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Already layed Stumbling Stones

Abmeldung aus Lodz
© Archivum Panstwowe, Lodz

Erich Kohn * 1882

Mettlerkampsweg 9 (Hamburg-Mitte, Hamm)

1941 Lodz
ermordet 24.08.1942

further stumbling stones in Mettlerkampsweg 9:
Edith Kohn

Edith und Jakob Kohn

Edith Kohn, née Marqueur, born 15 Mar. 1879, deported 25 Oct. 1941 to Lodz
Jakob Erich Kohn, born 18 July 1882, deported 25 Oct. 1941 to Lodz, date of death there 24 Aug. 1942

Mettlerkampsweg 9

The brothers Erich and Siegfried Kohn, born 18 July 1882 and 7 Jan. 1884, were born in Berlin and later lived with their parents, the couple Jakob Julius Kohn and Gütel Henriette, called Auguste Kohn, née Salinger, in Hamburg. The family was Jewish.

Siegfried Kohn married Elsa Kohn, née Levy on 29 June 1916 in Friedrichstadt, Eider. Their only son Hans-Günther Kohn was born in Hamburg on 7 Jan. 1919. Erich Kohn married Edith Marqueur in 1918.

Edith Kohn was born in Lissa, Poland on 15 Mar. 1879. She grew up in Berlin. Her parents, Jakob Marqueur and Henriette Marqueur, née. Landhut, born on 10 June 1852 in Lissa, Poland, had married in Berlin in about 1874 and continued to live there. Edith Marqueur had four siblings. Her father died around 1920. Her mother Henriette Marqueur was arrested by the Berlin Gestapo on 22 July 1942 and deported to Theresienstadt, at the age of 90. She died there on 5 Oct. 1942.

Edith and Erich Kohn gave birth to their son Max Gerd Kohn, born 1 Dec. 1921 in Hamburg. He died as a small child on 8 July 1923.

The brothers Erich and Siegfried Kohn were merchants. On 10 Feb. 1919 they founded a company listed in the commercial register as Gebrüder Kohn Coal Supply and Lumber Mill, Hamburg. The enterprise was located at Eiffestraße 410. Siegfried Kohn lived with his family at Eiffestraße 255 before moving to Dimpfelsweg. Erich lived in "Oben Hamm" Mettlerkampsweg 9. Their nephew Rudi Marqueur, born 26 Jan. 1915 in Charlottenburg, lived with them while he completed his training as an engineer. In 1937 he moved to Cologne and would eventually survive the National Socialist era.

The Kohn brothers earned a good living for both families with their coal and lumber supply and saw mill. They had a good standard of living. The boycott of Jewish businesses from Apr. 1933 then led to considerable loss of income and, ultimately, to the loss of their livelihood.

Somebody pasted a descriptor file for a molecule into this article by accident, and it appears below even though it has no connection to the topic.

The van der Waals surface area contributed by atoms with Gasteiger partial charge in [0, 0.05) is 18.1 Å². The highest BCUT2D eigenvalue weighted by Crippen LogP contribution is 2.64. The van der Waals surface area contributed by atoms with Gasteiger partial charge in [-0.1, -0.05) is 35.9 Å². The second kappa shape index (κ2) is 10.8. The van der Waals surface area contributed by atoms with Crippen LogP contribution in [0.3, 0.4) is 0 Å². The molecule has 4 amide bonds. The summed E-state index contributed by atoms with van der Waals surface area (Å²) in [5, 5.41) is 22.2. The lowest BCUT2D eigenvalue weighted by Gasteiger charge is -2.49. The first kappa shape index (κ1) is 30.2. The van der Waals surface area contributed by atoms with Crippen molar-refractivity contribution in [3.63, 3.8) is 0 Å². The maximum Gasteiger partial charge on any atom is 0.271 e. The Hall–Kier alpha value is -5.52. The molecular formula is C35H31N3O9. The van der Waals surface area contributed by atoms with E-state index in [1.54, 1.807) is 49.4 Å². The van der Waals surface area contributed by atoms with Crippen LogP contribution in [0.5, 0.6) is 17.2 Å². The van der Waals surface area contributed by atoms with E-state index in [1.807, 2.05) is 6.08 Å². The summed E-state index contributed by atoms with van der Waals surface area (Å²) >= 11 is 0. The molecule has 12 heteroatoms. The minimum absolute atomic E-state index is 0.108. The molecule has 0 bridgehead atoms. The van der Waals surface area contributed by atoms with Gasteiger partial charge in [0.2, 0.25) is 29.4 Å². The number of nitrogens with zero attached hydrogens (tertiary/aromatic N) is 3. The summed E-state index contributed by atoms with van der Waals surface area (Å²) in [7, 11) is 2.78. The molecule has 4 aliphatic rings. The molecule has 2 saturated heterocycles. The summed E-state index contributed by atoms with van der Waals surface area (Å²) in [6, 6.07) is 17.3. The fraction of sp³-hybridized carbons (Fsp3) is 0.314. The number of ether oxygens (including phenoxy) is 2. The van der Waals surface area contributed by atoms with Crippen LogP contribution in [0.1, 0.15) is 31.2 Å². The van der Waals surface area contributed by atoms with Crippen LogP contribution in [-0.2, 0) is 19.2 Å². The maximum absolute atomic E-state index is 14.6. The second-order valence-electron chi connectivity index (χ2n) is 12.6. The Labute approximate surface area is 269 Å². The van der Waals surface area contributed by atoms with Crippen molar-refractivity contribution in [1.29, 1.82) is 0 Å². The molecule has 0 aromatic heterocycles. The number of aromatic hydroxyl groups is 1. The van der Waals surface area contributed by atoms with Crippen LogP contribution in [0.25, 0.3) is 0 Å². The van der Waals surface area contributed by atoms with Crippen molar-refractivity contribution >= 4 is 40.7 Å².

Elsa Kohn died on 15 Mar. 1937, as her son later wrote, "as a consequence of political and economic upheaval which drove her to take ever greater doses of sleeping pills ".

In 1938 a large part of their office inventory and the operational facilities were violently destroyed. After the so-called Night of Broken Glass (Kristallnacht) in the night from the 9th to the 10th of Nov. 1938, the order was given on 23 Nov. 1938 to eliminate Jews from German economic life. For the Kohn Brothers that meant that they were no longer allowed to carry on with their business that was already weakened by the boycott and destruction. In a letter from 7 Dec. 1938, they officially announced the closure of their business. Ten days later, the coal agent Heinrich Hanser was appointed "Liquidator of the Jewish retail business of the Brothers Kohn, Eiffestraße 410" by designation of Hamburg’s municipal administration. Hanser carried out the liquidation of the company and subsequently applied to have the firm struck from the trade register. It was removed on 24 Nov. 1939. Siegfried Kohn did not live to see that happen; he died on 8 Sept. 1939. His death was, as his son later wrote, "likewise the consequence of the loss of his assets and business, and their ensuing difficulties in living".

After the forced cessation of business at the end of 1938, Erich Kohn together with his wife, his brother Siegfried and his son gave up their previous apartments and moved into a joint apartment on Hansastraße, where he lived until 1940.

In 1939 their nephew Hans-Günther Kohn lost his job and began preparing to immigrate to Palestine at Manor Schniebinchen, Sommerfeld, Lower Lusatia. On 13 Aug. 1940 he immigrated to Palestine, arriving in Nov. 1940. On the ship he met his future wife. They did not marry until 26 Oct. 1943 since Hans-Günther Kohn was arrested immediately upon his arrival by the English mandate power and was interned for approximately two years.

Erich and Edith Kohn were deported on 25 Oct. 1941 from Haynstraße 7 to the Lodz Ghetto. They never returned and were declared dead on 31 Dec. 1945. The Lodz registers recording their arrival, move and notice of departure show that the two of them were assigned a room without a kitchen at Blattbinderstraße 7a/7 on 19 Nov. 1941. The following month in Aug. they moved to another room in the same house with four (!) other people. A few days later, on 24 Aug. 1942, Erich Kohn died. Edith Kohn was deported to the Chelmno extermination camp in Sept. 1942 and killed there.

The household items they left behind were delivered by the company Friedrich Wiese, Schäferkampsallee 16, on 15 Dec. 1941 to the Elsas Auction House, Rödingsmarkt 82. The items were auctioned off for 2337.80 RM, for the benefit of the German Reich.

Translator: Suzanne von Engelhardt

Kindly supported by the Hermann Reemtsma Stiftung, Hamburg.

Stand: October 2016
© Hildegard Thevs mit Bettina Nathan

Quellen: 1; 3; 4; 5; StaH, 522-1, Jüdische Gemeinden, o. Sign. Mitgliederzählung der DIGH 1928; 390 Wählerverzeichnis 1930; 391 Mitgliederliste 1935; 922 e 2 Deportationslisten Bd. 1; AfW 180782; Archivum Panstwowe, Lodz; HA 1933 und 1938.

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